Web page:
To start this process, we will drag in a link and place it graphically between P2 and P3.. It will be named L1, but I will also add a code of Top to it for surface definition purposes. If you try to pick a start point and an end point, the dropdown list will be empty because it’s not connected to anything. In this case, we will break the connection between P2 and P3 and connect from P2 to L1. We can do this by selecting the connection and just dragging the connection points to the link. Once we do, the link will see both points and allow you to select P1 for the start point and P2 for the end point. It stands to reason that we should now connect L1 and P3 to keep the chain alive.You might want to move things around just a bit to make it look correct graphically – just do this by picking the point or link and dragging it – do not select the connection arrows to do this. Now, we go ahead and drag in the other 3 links and connect them, making sure to add the Datum code to the P3>P4 link. Your flowchart should end up looking similar to this one:
Taking a look at the preview pane, it certainly looks like everything is created correctly…now it’s time to test it out!
Before we test it in Civil 3D, we need to get it ready for import into Civil 3D. I had a little problem with this initially, so I’ll tell you what I did wrong so you won’t make the same mistake. On the packet settings, you need to specify a subassembly name – again, I stick to standard naming conventions. You can choose to give it a description, and even write and specify a help file for it (honestly, the subassembly help files are where I learn the most about what these things can do…) Here’s the step that I forgot – specify an image for your subassembly. If you don’t do this, you won’t be able to select it on the tool palette! Imagine me searching for my subassembly after import and not being able to find it – quite frustrating, trust me.I also set a side parameter – I chose left since I am left-handed!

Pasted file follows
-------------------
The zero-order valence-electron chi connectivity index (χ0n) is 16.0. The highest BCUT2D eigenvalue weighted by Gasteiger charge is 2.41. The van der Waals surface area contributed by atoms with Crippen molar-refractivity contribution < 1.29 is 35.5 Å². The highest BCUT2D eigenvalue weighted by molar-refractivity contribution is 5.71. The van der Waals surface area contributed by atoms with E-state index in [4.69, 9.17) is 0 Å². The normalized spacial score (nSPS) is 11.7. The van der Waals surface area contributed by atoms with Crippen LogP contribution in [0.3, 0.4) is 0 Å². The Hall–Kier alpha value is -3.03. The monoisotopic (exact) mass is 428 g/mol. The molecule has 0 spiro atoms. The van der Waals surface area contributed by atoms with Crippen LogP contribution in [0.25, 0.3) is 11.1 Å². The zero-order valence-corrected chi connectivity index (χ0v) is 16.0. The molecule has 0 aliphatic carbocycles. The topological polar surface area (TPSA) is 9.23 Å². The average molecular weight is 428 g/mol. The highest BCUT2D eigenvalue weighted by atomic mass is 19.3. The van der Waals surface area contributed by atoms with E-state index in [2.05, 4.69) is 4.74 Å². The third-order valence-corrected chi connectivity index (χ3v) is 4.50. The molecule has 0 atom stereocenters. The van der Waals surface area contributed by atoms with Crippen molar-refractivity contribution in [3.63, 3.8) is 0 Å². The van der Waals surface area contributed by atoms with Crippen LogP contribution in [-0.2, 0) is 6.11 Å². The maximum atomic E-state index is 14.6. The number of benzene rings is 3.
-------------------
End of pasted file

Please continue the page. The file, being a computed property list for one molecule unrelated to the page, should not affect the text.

Once the packet settings are defined, just save your drawing somewhere where you can access it from other machines. It will save as a .PKT file, which can be imported into Civil 3D.
That was a great segue, I think – because the next obvious question is “how do I get this file into Civil 3D?” Here’s how: In Civil 3D 2011, go to the Insert tab of the ribbon. From there, select the pulldown on the Import panel and select Import Subasemblies. Your source file will be the .PKT file that you created, and then you pick whether you want to import it to a tool palette or to your subassembly catalog. I’m going to pick the Basic subassembly tool palette and bring it in there.
Which will then show up in my subassembly tool palette:
Now, let’s test it out on a corridor!
That was easy, wasn’t it? You can go a LOT more in-depth with this tool, specifying targets, conditional requirements, etc. Once you learn the workflow, almost anything is possible!
This post does come with a warning label, however:
We have noticed customers running Vault having issues when installing the Autodesk Subassembly Composer. Those users are reporting that it breaks Vault, Here is the official word from our development team:
This is an SAC defect, its installation breaks Vault. I'm really sorry about that, we're busy fixing this issue, and will publish an update soon.
For people haven't installed it: Please do not install this version of Subassembly Composer if you have AutoCAD Civil 3D 2011 and Autodesk Vault installed. After the install Civil 3D may fail to communicate with Vault, and a reinstall of Civil 3D may be required. We are currently looking for a resolution and hope to have a fix soon.
My note: Always keep in mind where you downloaded this from – it is an Autodesk Labs product. Just like anything developed in a lab, there may be some unexpected behavioral issues with it. Treat this as beta software and use it at your own risk!